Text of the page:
According to Women's Fitness, “a bloated stomach is often caused by a sudden increase in fiber from vegetables, fruits and beans.” If you reduce your intake of these foods, the bloated feeling should disappear.
Low back pain is a common complaint and typically resolves itself within a few days to a few weeks. However, if it doesn't, you should seek medical care. According to the National Institute of Neurological Disorders, Americans spend at least $50 billion a year on lower back pain problems. Most acute back pain is the result of trauma or a disorder, such as arthritis.
A bloated stomach, also called abdominal bloating, is defined as an abnormal swelling of the abdominal area. The abdomen is larger than normal.
Lower back pain is defined as any pain or discomfort felt in the lower back area. It can be described as sharp, dull, achy, acute or chronic.
Symptoms of a bloated stomach include a feeling of fullness, tightness in the region, gas, pain, vomiting, diarrhea, constipation or even bloody or dark stools. Other symptoms include swallowing air, burping, indigestion, unexplained weight loss, fatigue and breathing problems.
According to Medline Plus, "you may have a tingling or burning sensation, a dull achy feeling, or sharp pain. Depending on the cause, you also may have weakness in your legs or feet." Other symptoms include limited flexibility, limited range of motion or an inability to stand up straight. Additionally, the pain may range from a muscle ache or spasm to a shooting or stabbing pain.
There are many causes of abdominal bloating, including overeating, excessive gas buildup, lactose intolerance, a food allergy, air swallowing (aerophagia), irritable bowel syndrome (which affects the lower gastrointestinal tract), hernia, premenstrual syndrome (PMS), partial bowel obstruction, constipation, menstruation, diverticulosis and pregnancy. Other causes include contraceptive pills, too much alcohol, too little protein in the diet, carbonated drinks and excessive water intake.
Causes of low back pain include a strained or overused muscle, injury, aging, arthritis, broken vertebrae (compression fractures) or a herniated disc. Other causes include disc disorders (any condition affecting the discs), slipped disc, osteoarthritis (joint degeneration), nerve conditions (such as shingles) or spinal conditions (for example, arthritis or scoliosis). There are several types of back pain, including sciatica (pressure on the sciatic nerve), coccydynia (pain in the tailbone), lower back pain, middle back pain and upper back pain.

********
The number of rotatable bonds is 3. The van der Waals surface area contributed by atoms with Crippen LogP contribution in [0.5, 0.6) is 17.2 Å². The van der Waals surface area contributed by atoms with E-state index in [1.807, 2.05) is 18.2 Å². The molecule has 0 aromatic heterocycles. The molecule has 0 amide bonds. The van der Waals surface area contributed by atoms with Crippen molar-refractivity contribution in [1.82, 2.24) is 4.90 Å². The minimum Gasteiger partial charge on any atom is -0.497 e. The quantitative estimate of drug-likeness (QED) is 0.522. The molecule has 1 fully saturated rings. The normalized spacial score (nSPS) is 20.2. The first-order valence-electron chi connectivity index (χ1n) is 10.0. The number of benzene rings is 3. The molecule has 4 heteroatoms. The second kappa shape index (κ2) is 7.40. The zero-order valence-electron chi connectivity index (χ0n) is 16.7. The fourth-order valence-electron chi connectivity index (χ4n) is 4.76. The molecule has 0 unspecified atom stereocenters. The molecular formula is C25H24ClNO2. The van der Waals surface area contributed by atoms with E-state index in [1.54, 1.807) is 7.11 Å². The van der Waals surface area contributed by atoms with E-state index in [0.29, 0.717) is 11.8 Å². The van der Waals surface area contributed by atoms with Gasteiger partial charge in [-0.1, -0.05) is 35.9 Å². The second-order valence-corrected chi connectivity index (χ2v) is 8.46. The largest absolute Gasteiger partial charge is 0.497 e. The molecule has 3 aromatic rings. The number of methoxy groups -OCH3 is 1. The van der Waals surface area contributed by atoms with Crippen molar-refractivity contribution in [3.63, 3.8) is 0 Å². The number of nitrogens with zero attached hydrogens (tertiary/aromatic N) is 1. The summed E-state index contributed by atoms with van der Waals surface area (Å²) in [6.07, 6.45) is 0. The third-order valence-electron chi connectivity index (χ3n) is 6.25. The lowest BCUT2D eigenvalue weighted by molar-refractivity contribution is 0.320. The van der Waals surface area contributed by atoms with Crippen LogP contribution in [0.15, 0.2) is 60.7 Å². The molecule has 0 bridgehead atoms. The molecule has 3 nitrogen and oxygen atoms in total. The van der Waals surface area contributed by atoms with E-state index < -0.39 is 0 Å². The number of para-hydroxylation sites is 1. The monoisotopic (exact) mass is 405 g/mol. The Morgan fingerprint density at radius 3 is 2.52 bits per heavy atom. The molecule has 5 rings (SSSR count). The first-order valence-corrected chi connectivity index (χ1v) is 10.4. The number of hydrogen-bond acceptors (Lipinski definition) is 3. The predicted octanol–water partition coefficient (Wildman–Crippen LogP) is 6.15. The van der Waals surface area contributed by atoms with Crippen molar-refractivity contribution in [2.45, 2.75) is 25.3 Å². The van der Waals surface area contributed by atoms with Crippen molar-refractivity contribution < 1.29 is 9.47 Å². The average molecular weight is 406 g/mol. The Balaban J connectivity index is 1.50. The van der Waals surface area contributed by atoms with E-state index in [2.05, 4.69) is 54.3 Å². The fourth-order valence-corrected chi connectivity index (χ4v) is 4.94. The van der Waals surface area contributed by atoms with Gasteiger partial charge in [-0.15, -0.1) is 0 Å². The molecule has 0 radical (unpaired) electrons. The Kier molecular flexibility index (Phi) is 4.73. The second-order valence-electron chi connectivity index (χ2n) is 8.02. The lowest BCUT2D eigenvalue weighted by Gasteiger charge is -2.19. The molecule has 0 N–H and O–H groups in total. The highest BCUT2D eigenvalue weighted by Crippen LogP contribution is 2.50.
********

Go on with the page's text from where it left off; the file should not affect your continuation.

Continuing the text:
Exams and Tests
To help determine the cause of abdominal bloating, your doctor will take a complete medical history and likely will request several tests. Those tests could include abdominal X-rays, small intestine X-rays, gastric emptying studies (which measure the stomach's ability to empty its contents), ultrasound, CT scan and MRI.
Back pain is diagnosed through a series of tests, including X-rays, discography (injection of a special contrast dye into a spinal disc), CT scan, MRI, bone scan, ultrasound and an electromyography (which assesses the electrical activity in a nerve).
Treatment for abdominal bloating will be determined by the cause. For example, if you have appendicitis, the resulting treatment may be surgery. Or if you are diagnosed with short bowel syndrome, treatment could include diet changes, intravenous feedings, vitamin supplements and mineral supplements, as well as medications to ease the abdominal bloating. If you have irritable bowel syndrome (IBS), treatment may include avoiding foods that aggravate the symptoms, avoiding overeating or avoiding eating gas-producing or greasy foods that can cause indigestion. Additionally, adding fiber to your diet might help. Some medications help alleviate the symptoms of IBS.
Treatment for back pain could include rest, ice, physical therapy, NSAIDs (anti-inflammatory agents), steroid injections, muscle relaxants, antidepressants and mild painkillers.